Five older adult women sit in recliners covered with blankets. They wear soft booties on their feet while harp music plays quietly. A TV monitor gently rotates photos of flowers, while the walls feature beach décor graphics – deck chairs, fishing gear, plants and beach grass. The room’s artificial lights are off. Natural light suffuses the room. The aromatic scent of orange permeates the air.
A staff member slowly works her way from resident to resident, brushing hair, massaging hands with cold cream, and feeding the elderly women small bites of yogurt. Hydrating liquids are always at hand.
It’s a Namaste Care room, and it’s a peaceful sanctuary: quiet, tender and loving.
And it may be the future of dementia care.
Located in Rancho Mirage near Palm Springs, Vista Cove Senior Living is one of a small but growing number of California facilities adopting Namaste Care, which re-introduces the power of healing touch into long-term care sites for patients with dementia – typically those in hospice in the last six months of their lives.
Between five and 10 residents visit a Namaste Care room for at least two hours each in the morning and afternoon.
While activities that engage older adults with dementia are slowly taking hold in long-term care facilities – art, music, exercise, even aromatherapy – one area of the human experience remains woefully underrepresented.
Research shows that babies who aren’t held eventually die – they “fail to thrive.”
And Joyce Simard knows the same holds true for aging adults.
A long-time social worker and dementia specialist, Simard launched Namaste Care a decade ago to ensure older adults who couldn’t participate in activities were still offered a respectful and beautiful way to belong.
Simard puts it more dramatically: “How do we help people with dementia really live?”
Although new to California and the United States, Namaste Care – “namaste” is Hindi for “I bow to the god within you” – has been embraced in the United Kingdom, Australia, Canada, the Netherlands, and other countries.
“They’re so much more aware of palliative care in the U.K.,” says Simard.
The greatest fear of aging adults isn’t contracting cancer: instead, it’s the slow descent into cognitive decline and dementia. Aging adults know it’s often the beginning of limited physical activity, social isolation and – perhaps worst of all – loss of physical affection.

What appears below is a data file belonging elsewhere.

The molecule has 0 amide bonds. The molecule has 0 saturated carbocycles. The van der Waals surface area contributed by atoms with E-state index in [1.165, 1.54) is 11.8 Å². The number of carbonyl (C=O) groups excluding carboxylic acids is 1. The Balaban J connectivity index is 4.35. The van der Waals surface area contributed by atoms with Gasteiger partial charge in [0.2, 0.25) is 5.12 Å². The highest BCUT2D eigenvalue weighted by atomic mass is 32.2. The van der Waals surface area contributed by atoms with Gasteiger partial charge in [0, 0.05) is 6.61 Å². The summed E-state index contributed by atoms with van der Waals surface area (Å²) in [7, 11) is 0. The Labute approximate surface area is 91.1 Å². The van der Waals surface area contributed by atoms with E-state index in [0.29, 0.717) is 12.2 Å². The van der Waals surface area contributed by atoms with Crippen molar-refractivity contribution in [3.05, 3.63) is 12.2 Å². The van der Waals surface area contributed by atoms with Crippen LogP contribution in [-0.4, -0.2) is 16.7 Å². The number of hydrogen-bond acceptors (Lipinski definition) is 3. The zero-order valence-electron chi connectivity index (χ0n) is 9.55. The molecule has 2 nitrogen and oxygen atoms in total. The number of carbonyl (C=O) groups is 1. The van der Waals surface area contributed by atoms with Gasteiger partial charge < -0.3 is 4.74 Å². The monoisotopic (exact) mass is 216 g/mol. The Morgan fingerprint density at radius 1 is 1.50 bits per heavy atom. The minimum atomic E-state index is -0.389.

Larry Lollman has been married to wife Myrna for 55 years, and visits her at Vista Cove almost every day. On a recent Saturday, Myrna was surprisingly angry and frustrated, warning her husband to stay away. (Patients with dementia often suffer bouts of anxiety and depression.)
While not a hospice patient, residents like Myrna receive extra care within the Namaste Care program when needed.
“I came in on Wednesday and she was back to her regular self,” says Lollman. “I’ve seen other people with the same results. It seems to even them out – return them to their former selves.”
“When you’re one-on-one with someone, you’re connecting with them,” adds Brenda Jenkins, activity director at Vista Cove. “Even if they can’t say anything, their eyes are speaking.”
The number of dementia residents in both assisted living and skilled nursing facilities is rising dramatically as America ages – and with it the need for compassionate care that is an alternative to a sedentary existence.
The key lesson for frenetic staff members trying to dress, toilet and care for too many residents is a simple one: savor the moment. Indeed, the biggest training challenge for Simard is encouraging attendants to slow down.
And while she insists on the purity of the program as compassionate care rather than a marketing opportunity – that’s precisely where her program is headed.
“It’s been very dramatic in improving our occupancy because it differentiates us in the marketplace,” says Floyd Rhoades, CEO of Vista Cove, which adopted the Namaste Care program a year ago. “Nobody else is doing it, and I don’t know why.”
After years of contact with national powerhouse Atria Senior Living, Simard finally secured Atria’s support this spring, when she trained staff at its Escondido facility.
The provider of Namaste Care for the Escondido site is the San Diego-based Seasons Hospice & Palliative Care, which is now offering Namaste Care throughout its national network – also as a way of differentiating itself from competitors.
The program offers “meaningful sensory activities that stimulate the senses, promote relaxation, and offer comfort and serenity to those living with dementia,” says Patricia Smith Putzbach, executive director of Seasons.
Nationally, dementia care specialist Arden Courts has more than 50 facilities. While none are located in California, the majority have adopted Namaste Care.
Facilities report a wide variety of health benefits from the program, including fewer hospitalizations and lower psychotropic drug use for conditions like anxiety and depression. Reductions in ailments like urinary tract infections or COPD have also been reported. Even hands constricted with polio have opened with massage.
“People who haven’t spoken for a couple of years will respond,” adds Pat Kaplan, a program consultant at Vista Cove. “The families have really been seeing the benefits.”
Namaste Care has other benefits. Family members typically visit longer. Staff turnover is reduced. One executive who spends 15 minutes in his own Namaste Care room calls it “the best 15 minutes of my day.”
Namaste Care has been such a rousing success, Simard says its potential extends far beyond hospice patients with dementia to include all residents with dementia – perhaps eventually to all residents in long-term care.
Once, after massaging a woman Simard had been told was “completely non-verbal,” Simard recalls the elderly woman looking up at her kindly.
“She took my hand and began to kiss it,” says Simard. “And she said ‘This is so good it should be in the newspaper.’”